Telemedicine: 280 doctors for little Mohamed

“The great advantage of telemedicine is that our patients, despite being treated in places with limited resources, can access specialised care. Currently, widespread internet access in our projects helps bridge the gap between the level of care in the field and in large medical centres. In fact, it makes even more sense that we use telemedicine in these contexts because we have fewer diagnostic tools,” explains Kay Hodgetts, an Australian doctor, who has been working for a few weeks in an emergency intervention to assist displaced people and victims of violence in Leer, South Sudan.

Latest info - October 2017: Children repeatedly abused by border authorities


Since 2014, MSF has provided medical and psychological assistance channels for asylum seekers, refugees and migrants in Serbia.


MSF teams were present in Miratovac to provide medical assistance to hundreds of people who walked across the border between the Former Yugoslav Republic of Macedonia (FYROM) and Serbia.


In Šid, MSF operated inside a transit centre next to the train station and set up eight large heated tents with a capacity for more than 2,000 people. Activities were handed over in March, as camp numbers had fallen and other organisations were meeting the needs there.


From April to November 2016, MSF assisted people stranded in appalling conditions around Subotica. MSF carried out 7,407 medical consultations, and registered a steady and significant increase in various violence-related traumas. During 2016, MSF treated 82 people for dog bites, irritations from tear gas and pepper spray, or injuries from beatings inflicted on them as they attempted to cross the Serbian-Hungarian border.


Since 2014, MSF has provided basic medical and mental healthcare to people in reception and asylum facilities and operated mobile clinics. MSF conducted more than 18,000 consultations in 2016, and focused on providing services to undocumented migrants living in abandoned train depots, without access to healthcare.

Read about MSF’s activities in other countries in 2016

Year MSF first worked in the country: 1991.

2016 Key figures
Outpatient consultations 39,600
Group mental health consultations 3,700

individual mental health consultations

No. staff in 2016 8
2015 Expenditure €1.7 million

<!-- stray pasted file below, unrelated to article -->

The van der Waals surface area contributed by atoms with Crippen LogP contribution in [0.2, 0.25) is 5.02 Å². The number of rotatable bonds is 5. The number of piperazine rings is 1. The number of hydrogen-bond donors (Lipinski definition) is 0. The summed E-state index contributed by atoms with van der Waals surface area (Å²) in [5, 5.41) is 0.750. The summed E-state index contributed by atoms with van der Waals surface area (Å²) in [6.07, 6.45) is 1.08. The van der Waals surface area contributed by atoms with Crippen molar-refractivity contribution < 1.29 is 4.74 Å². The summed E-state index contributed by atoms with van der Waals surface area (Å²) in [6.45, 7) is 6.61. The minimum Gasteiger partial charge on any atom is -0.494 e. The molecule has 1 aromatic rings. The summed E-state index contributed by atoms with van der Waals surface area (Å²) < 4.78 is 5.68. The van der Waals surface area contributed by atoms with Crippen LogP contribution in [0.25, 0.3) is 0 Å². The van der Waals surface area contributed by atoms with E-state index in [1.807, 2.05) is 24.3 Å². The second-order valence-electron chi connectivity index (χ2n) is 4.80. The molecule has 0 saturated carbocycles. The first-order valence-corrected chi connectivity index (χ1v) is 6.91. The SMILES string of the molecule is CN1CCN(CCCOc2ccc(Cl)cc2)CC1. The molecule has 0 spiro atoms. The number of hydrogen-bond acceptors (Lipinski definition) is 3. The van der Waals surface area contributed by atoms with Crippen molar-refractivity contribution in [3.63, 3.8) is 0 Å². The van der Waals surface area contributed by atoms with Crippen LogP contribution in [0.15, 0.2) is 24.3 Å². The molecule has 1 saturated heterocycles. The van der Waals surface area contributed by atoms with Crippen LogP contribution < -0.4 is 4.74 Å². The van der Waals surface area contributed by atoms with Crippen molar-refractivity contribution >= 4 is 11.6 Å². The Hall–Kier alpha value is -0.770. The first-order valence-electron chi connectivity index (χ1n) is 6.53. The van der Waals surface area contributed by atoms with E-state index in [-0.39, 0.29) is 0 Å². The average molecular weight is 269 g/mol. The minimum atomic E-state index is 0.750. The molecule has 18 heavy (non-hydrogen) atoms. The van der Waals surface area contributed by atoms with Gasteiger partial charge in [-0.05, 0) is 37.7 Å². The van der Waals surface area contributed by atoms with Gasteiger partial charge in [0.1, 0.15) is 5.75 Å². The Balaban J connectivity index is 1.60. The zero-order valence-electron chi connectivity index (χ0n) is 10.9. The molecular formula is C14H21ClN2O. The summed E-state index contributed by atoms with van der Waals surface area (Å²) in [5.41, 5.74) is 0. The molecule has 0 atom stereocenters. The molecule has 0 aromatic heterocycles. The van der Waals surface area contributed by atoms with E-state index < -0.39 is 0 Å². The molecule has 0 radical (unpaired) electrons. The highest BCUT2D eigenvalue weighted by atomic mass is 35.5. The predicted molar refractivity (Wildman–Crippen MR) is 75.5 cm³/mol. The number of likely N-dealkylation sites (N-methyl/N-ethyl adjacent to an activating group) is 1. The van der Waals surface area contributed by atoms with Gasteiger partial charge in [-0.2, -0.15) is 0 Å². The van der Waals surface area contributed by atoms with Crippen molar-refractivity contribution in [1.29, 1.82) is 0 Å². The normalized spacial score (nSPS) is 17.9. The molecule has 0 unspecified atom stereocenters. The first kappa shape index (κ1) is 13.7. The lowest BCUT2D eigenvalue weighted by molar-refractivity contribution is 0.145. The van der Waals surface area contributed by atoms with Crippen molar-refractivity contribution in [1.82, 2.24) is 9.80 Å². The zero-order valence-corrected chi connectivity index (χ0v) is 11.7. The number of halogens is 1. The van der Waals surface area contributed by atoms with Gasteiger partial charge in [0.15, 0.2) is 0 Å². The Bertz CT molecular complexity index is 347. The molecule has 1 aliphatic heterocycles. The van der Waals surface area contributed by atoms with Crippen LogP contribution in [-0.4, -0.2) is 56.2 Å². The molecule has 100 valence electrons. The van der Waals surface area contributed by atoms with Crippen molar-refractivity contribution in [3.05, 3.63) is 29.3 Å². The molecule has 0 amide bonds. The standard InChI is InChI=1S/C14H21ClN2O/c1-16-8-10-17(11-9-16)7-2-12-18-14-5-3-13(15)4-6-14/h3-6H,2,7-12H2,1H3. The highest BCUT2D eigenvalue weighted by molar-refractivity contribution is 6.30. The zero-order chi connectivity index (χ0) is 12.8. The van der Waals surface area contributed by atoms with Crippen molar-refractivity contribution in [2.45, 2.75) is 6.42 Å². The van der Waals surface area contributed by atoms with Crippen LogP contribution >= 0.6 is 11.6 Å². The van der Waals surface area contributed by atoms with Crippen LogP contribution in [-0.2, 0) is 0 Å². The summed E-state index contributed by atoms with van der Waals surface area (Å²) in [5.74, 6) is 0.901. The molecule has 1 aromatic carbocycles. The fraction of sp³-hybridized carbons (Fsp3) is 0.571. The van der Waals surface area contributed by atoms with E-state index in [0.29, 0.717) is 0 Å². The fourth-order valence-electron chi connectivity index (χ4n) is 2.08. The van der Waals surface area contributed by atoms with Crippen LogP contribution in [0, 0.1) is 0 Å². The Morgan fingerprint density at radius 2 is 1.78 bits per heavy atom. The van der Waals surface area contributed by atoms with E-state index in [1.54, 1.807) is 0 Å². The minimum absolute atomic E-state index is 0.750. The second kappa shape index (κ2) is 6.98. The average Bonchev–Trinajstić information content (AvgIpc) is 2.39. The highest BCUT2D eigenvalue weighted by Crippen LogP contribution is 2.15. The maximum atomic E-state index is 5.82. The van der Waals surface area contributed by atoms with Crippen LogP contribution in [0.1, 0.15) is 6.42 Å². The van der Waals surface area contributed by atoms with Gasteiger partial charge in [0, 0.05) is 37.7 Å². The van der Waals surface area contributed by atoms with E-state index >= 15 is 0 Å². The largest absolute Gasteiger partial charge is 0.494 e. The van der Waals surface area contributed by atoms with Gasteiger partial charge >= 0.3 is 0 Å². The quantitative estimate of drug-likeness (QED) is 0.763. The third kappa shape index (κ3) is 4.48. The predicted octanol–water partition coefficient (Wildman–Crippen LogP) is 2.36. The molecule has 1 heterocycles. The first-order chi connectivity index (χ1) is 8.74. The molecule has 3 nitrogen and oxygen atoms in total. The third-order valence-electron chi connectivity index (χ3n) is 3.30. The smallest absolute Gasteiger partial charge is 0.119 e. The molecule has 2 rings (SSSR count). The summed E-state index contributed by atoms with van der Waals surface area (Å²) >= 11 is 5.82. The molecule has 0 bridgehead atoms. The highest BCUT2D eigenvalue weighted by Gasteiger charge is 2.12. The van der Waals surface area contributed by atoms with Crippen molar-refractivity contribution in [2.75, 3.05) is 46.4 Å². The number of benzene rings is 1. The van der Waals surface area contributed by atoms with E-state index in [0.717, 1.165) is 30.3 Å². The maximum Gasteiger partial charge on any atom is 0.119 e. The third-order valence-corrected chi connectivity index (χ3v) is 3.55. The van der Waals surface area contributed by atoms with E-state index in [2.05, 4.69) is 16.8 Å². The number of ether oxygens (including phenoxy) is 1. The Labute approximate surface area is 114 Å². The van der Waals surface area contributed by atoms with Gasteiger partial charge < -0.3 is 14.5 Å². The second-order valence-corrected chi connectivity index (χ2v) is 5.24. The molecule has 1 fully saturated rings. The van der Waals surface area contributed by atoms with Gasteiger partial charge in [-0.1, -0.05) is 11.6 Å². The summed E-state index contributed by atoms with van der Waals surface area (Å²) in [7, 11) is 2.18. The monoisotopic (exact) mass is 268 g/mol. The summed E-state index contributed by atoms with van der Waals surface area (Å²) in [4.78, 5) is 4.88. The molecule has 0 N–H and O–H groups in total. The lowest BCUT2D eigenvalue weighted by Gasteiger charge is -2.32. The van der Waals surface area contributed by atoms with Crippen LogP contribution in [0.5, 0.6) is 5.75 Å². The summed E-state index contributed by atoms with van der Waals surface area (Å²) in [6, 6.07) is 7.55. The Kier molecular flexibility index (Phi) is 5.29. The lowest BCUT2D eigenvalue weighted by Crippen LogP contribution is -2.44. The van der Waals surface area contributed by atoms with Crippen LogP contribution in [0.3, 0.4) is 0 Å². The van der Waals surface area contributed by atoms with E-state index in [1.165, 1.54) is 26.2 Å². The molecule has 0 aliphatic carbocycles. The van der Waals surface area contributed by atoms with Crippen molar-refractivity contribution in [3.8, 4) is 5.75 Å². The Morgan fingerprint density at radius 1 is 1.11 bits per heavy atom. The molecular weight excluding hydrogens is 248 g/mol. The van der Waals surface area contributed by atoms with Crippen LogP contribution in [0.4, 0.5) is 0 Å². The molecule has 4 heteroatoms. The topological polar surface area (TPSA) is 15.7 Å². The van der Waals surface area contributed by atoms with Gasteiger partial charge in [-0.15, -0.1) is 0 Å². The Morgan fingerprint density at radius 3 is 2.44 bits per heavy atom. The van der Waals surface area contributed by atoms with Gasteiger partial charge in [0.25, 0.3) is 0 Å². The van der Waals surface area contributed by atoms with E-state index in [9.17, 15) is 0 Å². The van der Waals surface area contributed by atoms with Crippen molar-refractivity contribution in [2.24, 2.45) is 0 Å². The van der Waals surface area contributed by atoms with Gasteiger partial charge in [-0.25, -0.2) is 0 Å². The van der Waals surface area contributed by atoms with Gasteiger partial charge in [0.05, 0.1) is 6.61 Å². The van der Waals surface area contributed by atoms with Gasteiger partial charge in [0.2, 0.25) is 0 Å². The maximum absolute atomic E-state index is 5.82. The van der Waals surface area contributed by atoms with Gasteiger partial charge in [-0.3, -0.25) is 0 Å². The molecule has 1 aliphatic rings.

Latest info - May 2017: Departing Nyarugusu camp, MSF continues refugee response at nearby Nduta


MSF provides assistance to refugees living in overcrowded camps in Tanzania.

According to figures from the UNHCR, the UN refugee agency, by the end of 2016 Tanzania was hosting approximately 280,000 refugees, mainly from Burundi. Due to ongoing unrest in the neighbouring country, people continued to pour across the border and by December over 10,000 were arriving each month. This put additional pressure on the already full and overstretched camps, and the humanitarian organisations working there struggled to provide adequate shelter, water and sanitation. Housing new arrivals in overcrowded and unhygienic communal shelters exacerbated the spread of diseases, particularly malaria, diarrhoea and respiratory tract infections.

To meet the increased demand for care, MSF expanded its services across the three camps – Nyarugusu, Nduta and Mtendeli. This included restructuring existing facilities in Nyarugusu and Nduta to respond to the huge number of patients suffering from malaria. In Mtendeli camp, MSF was supplying around 428,000 litres of water daily and providing community health surveillance until September 2016, when both these activities were handed over.

In September, in the aftermath of a severe earthquake near the northern town of Bukoba, MSF donated emergency medical supplies to help the local hospital treat the injured.

Nyarugusu refugee camp

MSF continued to support the intensive therapeutic feeding centre at the camp hospital, treating 175 patients before handing it over to the Tanzanian Red Cross in March. MSF’s mobile clinics, which conducted outpatient consultations and nutrition programmes, were also phased out. However, three mobile clinics aimed specifically at reducing infection and mortality from malaria were still deployed. A 40-bed stabilisation unit and a blood bank were also established. In 2016, MSF carried out 64,450 outpatient consultations, of which 46,380 were for malaria, and distributed 65,000 mosquito nets. Teams also conducted 24,550 mental health consultations and supported water and sanitation activities, distributing a total of 65.7 million litres of water by December.

Nduta refugee camp
MSF is the main healthcare provider in Nduta camp and the only organisation offering a full range of medical services, including reproductive healthcare, treatment for malnutrition and care for victims of sexual violence. In 2016, the team refurbished and expanded the 120-bed hospital, and ran five health posts, conducting medical screenings, vaccinations and referrals, and offering mental health support. Over the course of the year, staff carried out 186,345 outpatient consultations, assisted over 3,000 deliveries, and treated almost 44,260 people for malaria. In addition, they conducted health promotion and water and sanitation activities in the camp, distributing 41,973 mosquito nets and 70.4 million litres of water between January and October.

Read about MSF’s activities in other countries in 2016

Year MSF first worked in the country: 1993.

2016 Key figures
Outpatient consultations 254,000
Patients treated in feeding centres 390
No. staff in 2016 193
2016 Expenditure €9.9 million



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